Agencies across Tri-County area receive $1.1 million in VOCA funds
Kentucky has received a record $37.9 million in federal grants to support crisis intervention services for victims of crime, and over $1.1 million of that funding is going to local organizations.
In total, 135 Kentucky programs have received funding this year through the federal Victims of Crime Act grant program, known as VOCA. The awards mark a 50 percent increase over the amount provided in 2018 and a 511 percent increase compared to 2015.
VOCA funding originates from the federal Crime Victims Fund, which collects funds from criminal fines, forfeitures, special assessments, and gifts or donations and is not reliant on taxpayer money. The grants support programs that provide direct services to victims, including crisis counseling, shelter, therapy and support, and advocacy in the criminal justice system among other efforts.
The Williamsburg Police Department’s Victim’s Advocate Program received $65,000 in funding.
Cumberland River Behavioral Health received $272,492, which will go towards hiring an additional educator and employing four therapists.
The Cumberland Valley Children’s Advocacy Center in London received $398,256.
Cumberland Valley Domestic Violence Services Inc. in London received $197,087.
The Knox County Fiscal Court received $47,532.
The Laurel County Attorney’s Office received $95,580.
CASA of Knox and Laurel Counties received $58,881.
“We are blessed to have a strong, committed network of victim advocacy programs and providers who are willing to step up and support Kentuckians in times of hardship and crisis,” said Gov. Matt Bevin, who announced the awards during an Oct. 30 ceremony with members of the Kentucky Justice and Public Safety Cabinet and victims advocates from across the state.
“VOCA grants are one way that the state can come alongside these groups and assist them with the resources they need to carry out their important work. I am grateful to the Justice and Public Safety Cabinet for their work to leverage federal dollars to assist additional groups, and I applaud each grant recipient for all they do to help their fellow Kentuckians. They truly embody what it means when we say ‘We are Kentucky.’”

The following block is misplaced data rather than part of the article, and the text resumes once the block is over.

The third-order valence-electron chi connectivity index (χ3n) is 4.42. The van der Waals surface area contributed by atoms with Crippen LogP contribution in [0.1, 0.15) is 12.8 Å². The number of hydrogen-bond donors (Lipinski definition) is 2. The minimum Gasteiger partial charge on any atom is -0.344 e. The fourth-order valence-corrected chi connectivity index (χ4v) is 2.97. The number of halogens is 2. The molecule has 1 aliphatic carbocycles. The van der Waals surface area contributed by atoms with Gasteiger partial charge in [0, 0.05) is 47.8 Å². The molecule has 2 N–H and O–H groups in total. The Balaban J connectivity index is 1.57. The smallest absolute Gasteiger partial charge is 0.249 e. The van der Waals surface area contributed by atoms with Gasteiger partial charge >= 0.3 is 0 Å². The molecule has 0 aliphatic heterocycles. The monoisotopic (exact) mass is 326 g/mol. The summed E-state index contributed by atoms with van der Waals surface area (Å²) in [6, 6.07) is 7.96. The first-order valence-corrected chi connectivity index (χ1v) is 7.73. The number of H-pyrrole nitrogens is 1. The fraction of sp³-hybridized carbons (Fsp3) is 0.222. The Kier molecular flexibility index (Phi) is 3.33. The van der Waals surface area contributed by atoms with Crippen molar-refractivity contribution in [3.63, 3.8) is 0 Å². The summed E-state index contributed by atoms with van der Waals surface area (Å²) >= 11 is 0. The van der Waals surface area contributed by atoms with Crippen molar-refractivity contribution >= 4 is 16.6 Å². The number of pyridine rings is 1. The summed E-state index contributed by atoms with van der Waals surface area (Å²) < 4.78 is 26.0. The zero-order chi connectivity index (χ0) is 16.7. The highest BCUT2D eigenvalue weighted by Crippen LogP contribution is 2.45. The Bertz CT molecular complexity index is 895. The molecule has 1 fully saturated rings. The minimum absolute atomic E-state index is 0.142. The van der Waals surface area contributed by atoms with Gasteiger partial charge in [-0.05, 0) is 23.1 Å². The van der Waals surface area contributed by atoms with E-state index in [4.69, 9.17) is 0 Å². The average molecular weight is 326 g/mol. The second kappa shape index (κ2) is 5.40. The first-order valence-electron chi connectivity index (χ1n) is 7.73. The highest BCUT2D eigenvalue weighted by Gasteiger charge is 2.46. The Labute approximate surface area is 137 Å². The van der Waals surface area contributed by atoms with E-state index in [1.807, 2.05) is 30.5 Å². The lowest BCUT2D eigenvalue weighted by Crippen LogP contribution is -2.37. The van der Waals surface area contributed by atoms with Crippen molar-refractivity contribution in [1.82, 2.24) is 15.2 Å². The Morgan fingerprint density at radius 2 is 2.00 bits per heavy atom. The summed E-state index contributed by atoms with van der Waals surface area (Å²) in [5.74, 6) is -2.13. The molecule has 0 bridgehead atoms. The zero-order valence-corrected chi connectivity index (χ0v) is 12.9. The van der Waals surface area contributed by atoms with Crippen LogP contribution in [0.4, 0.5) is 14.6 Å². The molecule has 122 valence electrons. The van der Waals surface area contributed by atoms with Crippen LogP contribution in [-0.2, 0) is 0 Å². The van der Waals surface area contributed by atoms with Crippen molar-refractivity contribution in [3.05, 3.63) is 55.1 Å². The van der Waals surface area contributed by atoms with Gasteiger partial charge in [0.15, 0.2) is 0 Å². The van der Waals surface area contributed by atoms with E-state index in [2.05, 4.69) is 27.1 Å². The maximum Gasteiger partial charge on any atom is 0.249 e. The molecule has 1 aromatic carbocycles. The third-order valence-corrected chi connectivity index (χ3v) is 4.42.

VOCA dollars are available through the Office for Victims of Crime in the U.S. Department of Justice. The Kentucky Justice Cabinet’s Grants Management Division administers the grant awards for the Commonwealth and has worked aggressively in recent years to capture additional VOCA funding to match with programs.
Grants experts have focused on expanding services for underserved populations and rural areas, increasing technical assistance to participating programs, and responding to emergency needs, such as mass violence.
“These programs are a mission field for advocates, and often the only resource and comfort for those in a time of crisis,” said Kentucky Justice Secretary John Tilley. “Our grants team has done tremendous work to optimize the VOCA awards, and I’m especially thankful for the tireless sacrifices of our advocacy community who put in the long hours to assist victims through some of the worst experiences of their lives.”
The current grant cycle includes 14 child advocacy centers, 16 domestic violence shelters, 13 rape crisis centers, eight law enforcement-based programs, 34 prosecutor-based programs, six legal aid programs and 20 court appointed special advocates programs.
In addition, 30 awards will benefit community-based services, state and local government programs, sexual assault nurse examiners, pediatric forensic services, and statewide coalitions.
Programs must demonstrate a history of effective services, organizational and fiscal capacity, and a commitment to continued training and collaborative efforts to qualify.